Depending on where you live, you may have a choice of which energy retailer to use. Even if there’s only one retailer in your area, they may have various offers available. Choosing the most suitable offer can be difficult, so understanding how and when you use energy is helpful.
Contracts that reward off-peak energy use may result in savings if you can move activities such as washing and cooking to these periods. However, this may increase your costs if you need to run heating and cooling systems at peak times. If you choose a contract that doesn’t suit your household or lifestyle you could end up paying more.
Carefully check the terms and conditions before agreeing to a contract.
- You can talk to your retailer and ask questions to find out whether you would benefit by switching. Compare costs accurately by looking at the price is in cents per kilowatt hour (c/KWh).
- Ask what the daily supply charge is and check if the charge is for the same number of days as on your existing electricity bill.
- Check if there are any extra fees such as for late payments or early contract termination.
- Ask if anything extra is included in the offer, such as bonuses or savings.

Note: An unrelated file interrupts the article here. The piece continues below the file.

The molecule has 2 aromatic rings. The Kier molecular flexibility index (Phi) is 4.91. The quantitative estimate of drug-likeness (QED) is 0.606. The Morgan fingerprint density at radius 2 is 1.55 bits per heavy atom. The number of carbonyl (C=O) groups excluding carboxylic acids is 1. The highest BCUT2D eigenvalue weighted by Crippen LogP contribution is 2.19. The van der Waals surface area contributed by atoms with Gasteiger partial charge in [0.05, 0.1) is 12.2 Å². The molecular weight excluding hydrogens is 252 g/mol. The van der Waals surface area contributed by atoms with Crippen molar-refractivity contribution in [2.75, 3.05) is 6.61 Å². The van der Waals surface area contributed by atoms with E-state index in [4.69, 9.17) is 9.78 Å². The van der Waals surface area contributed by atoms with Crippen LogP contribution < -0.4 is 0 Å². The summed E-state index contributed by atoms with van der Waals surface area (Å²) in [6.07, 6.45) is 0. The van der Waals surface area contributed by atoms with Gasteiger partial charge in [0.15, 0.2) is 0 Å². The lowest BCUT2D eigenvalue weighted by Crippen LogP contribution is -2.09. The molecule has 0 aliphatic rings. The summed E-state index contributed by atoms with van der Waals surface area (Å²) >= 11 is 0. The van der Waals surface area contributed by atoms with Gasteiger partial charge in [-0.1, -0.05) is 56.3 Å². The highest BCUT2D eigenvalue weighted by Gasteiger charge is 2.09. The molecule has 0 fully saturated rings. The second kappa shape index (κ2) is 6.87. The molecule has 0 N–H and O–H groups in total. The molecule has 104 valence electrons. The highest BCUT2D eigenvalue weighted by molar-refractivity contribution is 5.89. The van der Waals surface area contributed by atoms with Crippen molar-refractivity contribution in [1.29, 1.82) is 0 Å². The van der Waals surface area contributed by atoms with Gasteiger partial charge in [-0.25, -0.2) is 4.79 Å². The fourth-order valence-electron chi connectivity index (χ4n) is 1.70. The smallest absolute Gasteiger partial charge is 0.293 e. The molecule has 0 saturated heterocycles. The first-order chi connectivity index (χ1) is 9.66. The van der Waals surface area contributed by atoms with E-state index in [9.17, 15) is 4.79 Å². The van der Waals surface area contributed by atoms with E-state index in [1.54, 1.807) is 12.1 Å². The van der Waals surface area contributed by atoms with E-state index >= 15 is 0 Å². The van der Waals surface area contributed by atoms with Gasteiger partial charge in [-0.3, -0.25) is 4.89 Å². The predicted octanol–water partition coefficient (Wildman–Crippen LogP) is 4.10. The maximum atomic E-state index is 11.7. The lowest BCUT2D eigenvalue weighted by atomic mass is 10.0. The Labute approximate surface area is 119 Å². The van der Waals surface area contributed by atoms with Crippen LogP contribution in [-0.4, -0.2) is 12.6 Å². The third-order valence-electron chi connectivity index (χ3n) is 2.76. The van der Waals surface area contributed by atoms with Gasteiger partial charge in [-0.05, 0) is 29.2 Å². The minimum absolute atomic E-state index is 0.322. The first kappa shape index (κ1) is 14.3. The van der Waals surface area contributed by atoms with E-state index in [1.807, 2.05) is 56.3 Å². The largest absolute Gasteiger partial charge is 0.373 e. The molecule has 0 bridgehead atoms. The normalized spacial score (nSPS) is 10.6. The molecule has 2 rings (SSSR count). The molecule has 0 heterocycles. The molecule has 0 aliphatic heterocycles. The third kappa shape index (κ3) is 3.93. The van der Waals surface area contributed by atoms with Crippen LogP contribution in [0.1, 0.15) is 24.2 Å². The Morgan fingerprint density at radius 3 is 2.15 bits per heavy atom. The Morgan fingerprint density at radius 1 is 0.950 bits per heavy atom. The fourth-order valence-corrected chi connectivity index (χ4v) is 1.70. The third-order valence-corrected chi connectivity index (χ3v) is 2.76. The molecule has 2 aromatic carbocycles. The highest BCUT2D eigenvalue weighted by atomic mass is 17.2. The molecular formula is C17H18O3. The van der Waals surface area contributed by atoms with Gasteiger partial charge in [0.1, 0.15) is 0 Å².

- Conditional discounts may not be worthwhile if you can't meet the condition. For example, a pay on time discount may not be beneficial if you often struggle to pay your bill on time.
- Check billing and payment arrangements, including how and when you're billed and payment options.
- Check contract conditions and ask what happens at the end of the contract period. How do you renew? What happens if you wish to change retailers?
Before agreeing to a new energy offer, read the terms and conditions on the contract. Asking a friend or family member to review the details can be helpful.
Laws are in place for customer protection on energy matters. Your retailer must provide a printed summary of any contract. The energy price fact sheet must include:
- all prices and charges
- early termination payments and penalties
- date and duration of the contract
- billing and payment information
- your rights and obligations.
After agreeing, you can change your mind within 10 business days without penalty.